FWF project of the calendar week 31

As FWF project of the week a research project of three eeecon members was selected. Rudolf Kerschbamer, Daniel Neururer and Matthias Sutter investigated how the communication of a possible reason of a computer failure influences the costs of the computer repair. Their study was supported by the Austrian Science Fund FWF, and showed that if a customer tells his believes about the ...

... reason of the failure he will likely get punished by the computer expert with higher repair costs. "Know-it-all" is not welcome.

Credence goods are goods and services where consumers have less knowledge about the product than experts. Examples include car repairs, taxi rides abroad or medical services.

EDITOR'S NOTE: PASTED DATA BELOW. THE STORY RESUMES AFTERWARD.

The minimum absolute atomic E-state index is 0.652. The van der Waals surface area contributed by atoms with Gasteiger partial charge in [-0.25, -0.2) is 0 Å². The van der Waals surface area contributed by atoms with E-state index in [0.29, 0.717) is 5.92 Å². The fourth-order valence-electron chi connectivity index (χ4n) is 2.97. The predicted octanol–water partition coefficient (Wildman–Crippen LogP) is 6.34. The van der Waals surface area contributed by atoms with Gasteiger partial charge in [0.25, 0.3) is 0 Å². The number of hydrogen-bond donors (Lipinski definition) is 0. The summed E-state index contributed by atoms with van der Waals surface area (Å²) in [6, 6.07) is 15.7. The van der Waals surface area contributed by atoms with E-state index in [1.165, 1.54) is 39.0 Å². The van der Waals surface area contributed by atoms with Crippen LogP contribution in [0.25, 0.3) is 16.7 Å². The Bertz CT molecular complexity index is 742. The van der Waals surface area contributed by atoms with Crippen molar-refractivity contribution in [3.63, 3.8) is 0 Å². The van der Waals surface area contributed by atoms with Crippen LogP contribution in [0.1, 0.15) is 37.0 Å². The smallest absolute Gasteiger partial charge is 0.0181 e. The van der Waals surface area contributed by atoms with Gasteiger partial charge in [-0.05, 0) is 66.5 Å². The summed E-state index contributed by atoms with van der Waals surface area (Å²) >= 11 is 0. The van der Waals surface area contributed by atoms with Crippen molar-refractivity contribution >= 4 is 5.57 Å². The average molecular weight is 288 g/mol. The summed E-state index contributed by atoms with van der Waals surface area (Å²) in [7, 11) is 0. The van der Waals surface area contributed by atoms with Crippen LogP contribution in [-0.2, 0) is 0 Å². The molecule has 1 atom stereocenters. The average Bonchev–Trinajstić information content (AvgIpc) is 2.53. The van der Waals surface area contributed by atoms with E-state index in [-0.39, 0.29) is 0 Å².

Results of the study

In the study "Credence goods markets and the informational value of new media: A natural field experiment", the researchers at the University of Innsbruck found that there is a positive correlation between repair costs and the level of information the customer provides to the expert. In this experiment, the RAM module in a computer was loosened. There were three differently treated groups for the experiment. The first group gives up the computer without saying anything, the second group mentions when giving up that they "googled" the problem and suspect that the RAM module is loose, and the last group also used Google but found a wrong reason for the failure. Those who "google" and communicate a false diagnosis pay on average 90 Euro. Surprisingly, a correct assessment of the damage does not lead to lower service costs. People who say nothing and people who give a correct error forecast pay on average about 40 Euro. Therefore, based on the study, the advice would be to tacitly hand over the computer and let the expert do his job.


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